Is the Seed Dispersal Related to Spatial Pattern of Individuals in Populations? The Case of Dalbergia cearensis


The spatial distribution of plant species reveals how members of a population are horizontally organized in the environment. Individuals at different development stages can be influenced differently by abiotic and biotic factors because they are temporally separated. This may cause changes in spatial patterns in ontogenetic stages. The objectives of this study were to verify the pattern of spatial distribution of saplings and adults in Dalbergia cearensis Ducke and relate it to the pattern of seed dispersal. In two areas of 4.0 ha each, located in a Private Natural Heritage Reserve (RPPN) “Não Me Deixes”, there were counted all saplings and adults. This data were applied to the spatial analysis by distance indices, using the software Sadie Shell, version 8.0. The aggregation index (Ia) of adults was significant for both areas and showed aggregated distribution. D. cearensis saplings showed an aggregated distribution in the area I and area II. The dispersion distance was proportional for both areas, and the highest proportion of seeds was 10 - 20 m away from the center of the aggregation. Spatial analysis by distance indices showed an aggregated spatial distribution pattern for saplings and adults of D. cearensis.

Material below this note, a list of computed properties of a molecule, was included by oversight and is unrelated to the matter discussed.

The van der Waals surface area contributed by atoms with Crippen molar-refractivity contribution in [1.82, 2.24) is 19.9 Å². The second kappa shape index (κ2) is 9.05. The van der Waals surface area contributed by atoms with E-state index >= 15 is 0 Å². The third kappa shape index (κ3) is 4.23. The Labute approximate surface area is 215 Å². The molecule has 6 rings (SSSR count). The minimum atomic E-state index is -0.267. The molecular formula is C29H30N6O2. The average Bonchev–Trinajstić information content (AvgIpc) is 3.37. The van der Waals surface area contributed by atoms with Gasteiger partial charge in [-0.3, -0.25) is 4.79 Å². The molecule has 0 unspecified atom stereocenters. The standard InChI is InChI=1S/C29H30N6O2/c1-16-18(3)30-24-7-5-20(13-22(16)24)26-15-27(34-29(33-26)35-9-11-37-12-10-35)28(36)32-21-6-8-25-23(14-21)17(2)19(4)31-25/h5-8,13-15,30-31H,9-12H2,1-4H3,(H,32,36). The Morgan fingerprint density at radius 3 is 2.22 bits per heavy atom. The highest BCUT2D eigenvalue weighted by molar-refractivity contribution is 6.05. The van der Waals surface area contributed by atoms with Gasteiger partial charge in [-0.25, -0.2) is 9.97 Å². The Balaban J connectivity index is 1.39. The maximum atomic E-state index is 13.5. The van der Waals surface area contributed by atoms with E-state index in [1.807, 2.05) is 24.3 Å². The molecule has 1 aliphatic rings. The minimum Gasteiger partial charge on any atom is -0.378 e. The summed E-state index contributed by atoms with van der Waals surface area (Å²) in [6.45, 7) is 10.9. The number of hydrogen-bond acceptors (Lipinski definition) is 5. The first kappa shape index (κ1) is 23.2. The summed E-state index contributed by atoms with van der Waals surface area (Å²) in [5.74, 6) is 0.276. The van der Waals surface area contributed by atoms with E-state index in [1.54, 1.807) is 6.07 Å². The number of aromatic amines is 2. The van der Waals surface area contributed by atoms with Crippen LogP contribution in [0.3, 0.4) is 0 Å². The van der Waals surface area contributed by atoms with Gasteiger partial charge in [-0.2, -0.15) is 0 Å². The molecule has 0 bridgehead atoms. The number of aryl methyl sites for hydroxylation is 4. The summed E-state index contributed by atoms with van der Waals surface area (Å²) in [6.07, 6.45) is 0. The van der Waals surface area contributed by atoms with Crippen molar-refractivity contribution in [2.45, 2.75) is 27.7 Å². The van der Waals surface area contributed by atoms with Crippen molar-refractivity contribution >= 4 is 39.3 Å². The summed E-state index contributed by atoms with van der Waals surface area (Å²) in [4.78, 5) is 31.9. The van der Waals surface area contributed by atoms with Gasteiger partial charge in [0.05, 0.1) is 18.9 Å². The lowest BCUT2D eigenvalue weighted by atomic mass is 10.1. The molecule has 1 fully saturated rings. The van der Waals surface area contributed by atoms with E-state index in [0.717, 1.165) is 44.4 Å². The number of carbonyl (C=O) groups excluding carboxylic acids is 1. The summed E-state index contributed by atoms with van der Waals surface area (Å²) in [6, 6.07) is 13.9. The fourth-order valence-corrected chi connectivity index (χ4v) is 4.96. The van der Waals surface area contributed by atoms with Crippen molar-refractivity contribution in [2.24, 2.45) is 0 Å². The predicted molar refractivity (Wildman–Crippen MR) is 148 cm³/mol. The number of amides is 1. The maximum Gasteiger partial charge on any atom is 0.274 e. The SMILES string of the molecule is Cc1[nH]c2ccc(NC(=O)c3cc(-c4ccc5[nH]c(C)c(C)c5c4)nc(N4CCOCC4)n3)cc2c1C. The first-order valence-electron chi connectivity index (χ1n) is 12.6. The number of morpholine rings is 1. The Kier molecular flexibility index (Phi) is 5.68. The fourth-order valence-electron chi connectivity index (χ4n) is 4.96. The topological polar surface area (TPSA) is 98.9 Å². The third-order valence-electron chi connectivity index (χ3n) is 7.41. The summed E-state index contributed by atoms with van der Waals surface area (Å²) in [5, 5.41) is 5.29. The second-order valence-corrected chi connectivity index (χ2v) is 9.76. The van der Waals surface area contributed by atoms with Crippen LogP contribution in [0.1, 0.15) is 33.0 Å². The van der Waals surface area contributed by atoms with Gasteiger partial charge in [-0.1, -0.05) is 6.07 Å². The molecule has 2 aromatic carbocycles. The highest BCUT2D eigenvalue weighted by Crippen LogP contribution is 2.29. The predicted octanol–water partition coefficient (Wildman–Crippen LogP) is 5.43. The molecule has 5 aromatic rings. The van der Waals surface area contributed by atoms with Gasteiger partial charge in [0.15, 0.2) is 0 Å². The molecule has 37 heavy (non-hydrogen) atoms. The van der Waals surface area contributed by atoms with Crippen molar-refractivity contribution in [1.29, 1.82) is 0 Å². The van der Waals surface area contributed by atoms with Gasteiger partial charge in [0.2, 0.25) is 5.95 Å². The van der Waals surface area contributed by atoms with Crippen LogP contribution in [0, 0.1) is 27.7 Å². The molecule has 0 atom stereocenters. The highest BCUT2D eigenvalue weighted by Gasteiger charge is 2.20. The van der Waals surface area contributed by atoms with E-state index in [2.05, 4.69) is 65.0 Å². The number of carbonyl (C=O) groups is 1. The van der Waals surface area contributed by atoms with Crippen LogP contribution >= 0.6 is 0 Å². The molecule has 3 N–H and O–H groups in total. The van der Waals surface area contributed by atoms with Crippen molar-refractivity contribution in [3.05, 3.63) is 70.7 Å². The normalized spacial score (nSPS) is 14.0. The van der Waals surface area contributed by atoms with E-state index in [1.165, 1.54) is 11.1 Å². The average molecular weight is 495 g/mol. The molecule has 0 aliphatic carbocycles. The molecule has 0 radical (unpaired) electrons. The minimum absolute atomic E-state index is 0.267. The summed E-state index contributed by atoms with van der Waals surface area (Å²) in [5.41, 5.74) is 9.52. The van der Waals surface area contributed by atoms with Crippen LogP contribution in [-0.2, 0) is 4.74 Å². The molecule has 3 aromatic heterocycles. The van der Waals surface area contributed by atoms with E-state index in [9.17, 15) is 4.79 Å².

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Barboza Nogueira, F. , Medeiros Filho, S. , Baldoni, R. and Sampaio e Silva, T. (2014) Is the Seed Dispersal Related to Spatial Pattern of Individuals in Populations? The Case of Dalbergia cearensis. American Journal of Plant Sciences, 5, 2997-3004. doi: 10.4236/ajps.2014.520316.

Conflicts of Interest

The authors declare no conflicts of interest.


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